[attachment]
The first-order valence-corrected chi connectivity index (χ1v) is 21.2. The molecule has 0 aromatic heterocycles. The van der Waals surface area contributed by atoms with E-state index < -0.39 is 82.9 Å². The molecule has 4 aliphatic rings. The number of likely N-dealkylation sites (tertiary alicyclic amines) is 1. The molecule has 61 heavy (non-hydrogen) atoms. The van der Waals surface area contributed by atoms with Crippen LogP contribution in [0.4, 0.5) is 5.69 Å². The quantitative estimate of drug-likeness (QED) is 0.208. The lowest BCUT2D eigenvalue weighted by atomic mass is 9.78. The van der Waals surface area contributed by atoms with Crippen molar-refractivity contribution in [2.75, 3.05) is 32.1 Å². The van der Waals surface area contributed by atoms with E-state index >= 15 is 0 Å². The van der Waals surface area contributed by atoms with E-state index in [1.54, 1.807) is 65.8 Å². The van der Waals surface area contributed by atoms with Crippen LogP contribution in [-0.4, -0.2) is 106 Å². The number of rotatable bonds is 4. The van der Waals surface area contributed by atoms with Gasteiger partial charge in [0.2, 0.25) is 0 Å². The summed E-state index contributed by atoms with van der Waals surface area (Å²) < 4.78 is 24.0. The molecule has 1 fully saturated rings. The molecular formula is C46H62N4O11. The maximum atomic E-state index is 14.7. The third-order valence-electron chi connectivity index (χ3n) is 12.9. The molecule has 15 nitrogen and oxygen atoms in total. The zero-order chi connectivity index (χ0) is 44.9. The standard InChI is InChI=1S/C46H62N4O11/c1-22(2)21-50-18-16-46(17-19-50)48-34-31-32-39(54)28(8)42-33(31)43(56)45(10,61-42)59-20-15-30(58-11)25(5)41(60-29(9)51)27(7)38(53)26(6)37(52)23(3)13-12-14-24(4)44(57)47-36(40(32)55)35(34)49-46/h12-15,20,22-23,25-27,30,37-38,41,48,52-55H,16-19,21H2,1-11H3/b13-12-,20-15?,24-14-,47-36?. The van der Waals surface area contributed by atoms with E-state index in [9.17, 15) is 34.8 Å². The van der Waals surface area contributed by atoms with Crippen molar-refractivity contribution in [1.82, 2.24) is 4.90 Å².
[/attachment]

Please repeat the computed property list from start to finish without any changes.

The first-order valence-corrected chi connectivity index (χ1v) is 21.2. The molecule has 0 aromatic heterocycles. The van der Waals surface area contributed by atoms with E-state index < -0.39 is 82.9 Å². The molecule has 4 aliphatic rings. The number of likely N-dealkylation sites (tertiary alicyclic amines) is 1. The molecule has 61 heavy (non-hydrogen) atoms. The van der Waals surface area contributed by atoms with Crippen LogP contribution in [0.4, 0.5) is 5.69 Å². The quantitative estimate of drug-likeness (QED) is 0.208. The lowest BCUT2D eigenvalue weighted by atomic mass is 9.78. The van der Waals surface area contributed by atoms with Crippen molar-refractivity contribution in [2.75, 3.05) is 32.1 Å². The van der Waals surface area contributed by atoms with E-state index >= 15 is 0 Å². The van der Waals surface area contributed by atoms with E-state index in [1.54, 1.807) is 65.8 Å². The van der Waals surface area contributed by atoms with Crippen LogP contribution in [-0.4, -0.2) is 106 Å². The number of rotatable bonds is 4. The van der Waals surface area contributed by atoms with Gasteiger partial charge in [0.2, 0.25) is 0 Å². The summed E-state index contributed by atoms with van der Waals surface area (Å²) < 4.78 is 24.0. The molecule has 1 fully saturated rings. The molecular formula is C46H62N4O11. The maximum atomic E-state index is 14.7. The third-order valence-electron chi connectivity index (χ3n) is 12.9. The molecule has 15 nitrogen and oxygen atoms in total. The zero-order chi connectivity index (χ0) is 44.9. The standard InChI is InChI=1S/C46H62N4O11/c1-22(2)21-50-18-16-46(17-19-50)48-34-31-32-39(54)28(8)42-33(31)43(56)45(10,61-42)59-20-15-30(58-11)25(5)41(60-29(9)51)27(7)38(53)26(6)37(52)23(3)13-12-14-24(4)44(57)47-36(40(32)55)35(34)49-46/h12-15,20,22-23,25-27,30,37-38,41,48,52-55H,16-19,21H2,1-11H3/b13-12-,20-15?,24-14-,47-36?. The van der Waals surface area contributed by atoms with E-state index in [9.17, 15) is 34.8 Å². The van der Waals surface area contributed by atoms with Crippen molar-refractivity contribution in [1.82, 2.24) is 4.90 Å².